For sure, many of us will never be truly inspired by our work and will spend much of their careers just enduring it. However, the more we want to do it and enjoy it the more effective we will be. So, the best chance we have of finding the ideal job is putting our energy into identifying what that job might look like. At least in that way, even if you never find the perfect role, you have something to measure each opportunity with. Whilst you might work out how far from ideal the opportunity is, it might be closer to that ideal than the role you currently are doing.
Case study: One of the best pieces of career advice I ever got is to work out where you want to get to and then work back from there. In doing so, you will begin to plot a path of the different skills and experience you will need to get there. There are two main advantages in doing this. Firstly, you will have more direction as you move from role to role (be that internally or externally) to pick up the skills and experience you need to achieve the end goal. Secondly, you can give yourself permission for that next role to not to be perfect. If it aligns with your end game fantastic; you can give yourself permission to accept imperfection in the short term as is part of what is needed to meet the overall end.
So how do you end up with the job you really want? Start by asking yourself, then ask others around you. There are all sorts of self-help books to support you in working this out. However for me, money aside, it’s always been a combination of four ingredients:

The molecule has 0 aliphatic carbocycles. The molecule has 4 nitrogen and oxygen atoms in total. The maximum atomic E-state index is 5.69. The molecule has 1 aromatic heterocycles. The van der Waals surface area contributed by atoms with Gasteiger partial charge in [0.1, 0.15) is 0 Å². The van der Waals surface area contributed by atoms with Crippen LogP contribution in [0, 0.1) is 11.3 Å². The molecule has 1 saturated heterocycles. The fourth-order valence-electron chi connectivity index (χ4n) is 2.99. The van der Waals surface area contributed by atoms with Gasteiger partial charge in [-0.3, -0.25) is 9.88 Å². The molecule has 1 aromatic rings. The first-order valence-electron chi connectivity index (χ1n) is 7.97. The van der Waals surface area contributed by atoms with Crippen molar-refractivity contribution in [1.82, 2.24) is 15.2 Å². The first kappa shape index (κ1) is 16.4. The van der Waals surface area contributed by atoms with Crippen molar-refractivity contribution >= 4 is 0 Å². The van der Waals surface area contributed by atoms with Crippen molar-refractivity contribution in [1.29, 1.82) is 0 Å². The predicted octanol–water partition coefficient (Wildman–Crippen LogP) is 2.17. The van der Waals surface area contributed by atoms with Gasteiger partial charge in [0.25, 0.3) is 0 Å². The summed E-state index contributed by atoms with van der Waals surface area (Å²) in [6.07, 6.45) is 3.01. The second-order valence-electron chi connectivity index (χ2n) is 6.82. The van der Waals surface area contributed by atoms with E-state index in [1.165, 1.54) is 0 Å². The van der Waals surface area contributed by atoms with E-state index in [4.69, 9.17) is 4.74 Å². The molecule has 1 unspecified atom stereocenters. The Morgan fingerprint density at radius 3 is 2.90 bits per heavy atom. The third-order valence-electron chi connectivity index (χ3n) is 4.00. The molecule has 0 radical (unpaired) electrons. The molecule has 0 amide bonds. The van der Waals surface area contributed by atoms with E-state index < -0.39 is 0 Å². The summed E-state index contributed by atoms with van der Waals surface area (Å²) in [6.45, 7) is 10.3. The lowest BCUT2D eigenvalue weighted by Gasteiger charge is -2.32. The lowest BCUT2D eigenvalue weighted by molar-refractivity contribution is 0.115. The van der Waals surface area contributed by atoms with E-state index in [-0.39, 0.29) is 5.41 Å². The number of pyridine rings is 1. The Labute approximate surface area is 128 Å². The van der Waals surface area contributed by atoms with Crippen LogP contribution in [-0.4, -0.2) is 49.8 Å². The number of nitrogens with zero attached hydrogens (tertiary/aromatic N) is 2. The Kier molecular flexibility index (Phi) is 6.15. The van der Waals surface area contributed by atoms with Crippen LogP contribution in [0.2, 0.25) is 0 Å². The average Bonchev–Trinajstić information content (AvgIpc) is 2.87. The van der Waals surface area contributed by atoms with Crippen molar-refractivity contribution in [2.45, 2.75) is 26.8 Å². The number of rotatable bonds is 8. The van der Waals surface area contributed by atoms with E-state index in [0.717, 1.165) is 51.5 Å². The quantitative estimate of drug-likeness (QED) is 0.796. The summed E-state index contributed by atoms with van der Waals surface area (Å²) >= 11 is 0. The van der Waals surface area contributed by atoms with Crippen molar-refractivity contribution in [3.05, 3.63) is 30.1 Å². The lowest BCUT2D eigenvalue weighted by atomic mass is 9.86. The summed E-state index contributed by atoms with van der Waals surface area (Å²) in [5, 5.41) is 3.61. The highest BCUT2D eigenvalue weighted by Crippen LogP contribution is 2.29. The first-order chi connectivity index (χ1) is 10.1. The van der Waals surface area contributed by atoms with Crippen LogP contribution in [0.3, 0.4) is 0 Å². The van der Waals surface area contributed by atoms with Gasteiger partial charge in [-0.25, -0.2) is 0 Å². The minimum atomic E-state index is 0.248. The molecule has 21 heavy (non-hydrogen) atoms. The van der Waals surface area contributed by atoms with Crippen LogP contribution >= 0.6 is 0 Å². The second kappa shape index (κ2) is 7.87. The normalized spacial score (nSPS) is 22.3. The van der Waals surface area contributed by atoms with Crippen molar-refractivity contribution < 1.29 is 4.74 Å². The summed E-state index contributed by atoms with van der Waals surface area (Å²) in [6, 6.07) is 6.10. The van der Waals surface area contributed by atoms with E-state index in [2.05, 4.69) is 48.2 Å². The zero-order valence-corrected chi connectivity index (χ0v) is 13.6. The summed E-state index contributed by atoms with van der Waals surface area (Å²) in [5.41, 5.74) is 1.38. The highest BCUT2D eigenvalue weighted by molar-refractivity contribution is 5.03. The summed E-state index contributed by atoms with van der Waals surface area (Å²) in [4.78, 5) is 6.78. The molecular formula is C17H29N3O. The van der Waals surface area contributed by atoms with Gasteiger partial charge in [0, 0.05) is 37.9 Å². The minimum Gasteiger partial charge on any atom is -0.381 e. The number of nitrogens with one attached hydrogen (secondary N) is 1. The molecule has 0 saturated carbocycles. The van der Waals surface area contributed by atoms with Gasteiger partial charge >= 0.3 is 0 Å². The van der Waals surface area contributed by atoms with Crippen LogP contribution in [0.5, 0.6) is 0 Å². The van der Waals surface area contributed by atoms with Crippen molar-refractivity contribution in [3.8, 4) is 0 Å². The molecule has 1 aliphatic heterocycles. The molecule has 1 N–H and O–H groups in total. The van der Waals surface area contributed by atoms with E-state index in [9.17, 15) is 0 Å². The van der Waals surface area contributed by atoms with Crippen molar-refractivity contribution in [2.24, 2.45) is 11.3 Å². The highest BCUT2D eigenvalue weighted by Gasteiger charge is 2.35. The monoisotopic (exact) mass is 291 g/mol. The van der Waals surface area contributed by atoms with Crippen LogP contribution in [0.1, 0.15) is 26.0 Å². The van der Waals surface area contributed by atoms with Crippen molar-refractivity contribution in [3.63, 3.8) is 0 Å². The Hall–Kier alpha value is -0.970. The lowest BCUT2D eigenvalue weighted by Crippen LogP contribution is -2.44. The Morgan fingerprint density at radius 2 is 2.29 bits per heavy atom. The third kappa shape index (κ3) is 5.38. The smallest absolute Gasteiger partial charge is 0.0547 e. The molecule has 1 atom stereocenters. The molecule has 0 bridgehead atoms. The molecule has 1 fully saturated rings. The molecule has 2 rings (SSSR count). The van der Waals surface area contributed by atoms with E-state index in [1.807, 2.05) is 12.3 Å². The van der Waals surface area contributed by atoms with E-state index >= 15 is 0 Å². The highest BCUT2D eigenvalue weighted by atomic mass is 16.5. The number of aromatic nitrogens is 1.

- What are the tasks you are doing on a day to day basis?
- How do these align with the skills you have and, in combination, are you able to do and enjoy your role?
- How much autonomy do you have relative to the experience you have and the autonomy you want?
- Do you enjoy working with the people you are working with and have a similar set of values to them and the organisation as a whole?
Get the above worked out and then you can focus your energy on identifying and getting the job you really want. When you get to interview, you will be better equipped and energised; you will have a much stronger narrative and rational for the role. Similarly, when you are there you will have much more to say in the interview and be more likely to present the best version of yourself.
The corollary is also true. Be honest with yourself when you don’t want the job. Don’t apply for it, or pull out of the process as soon as you realise it’s wrong. If it’s not you then, at some point, no matter how much energy you spent trying to prove to yourself and others to the contrary, it will be time to move on again.
Tip 3 – The power of your network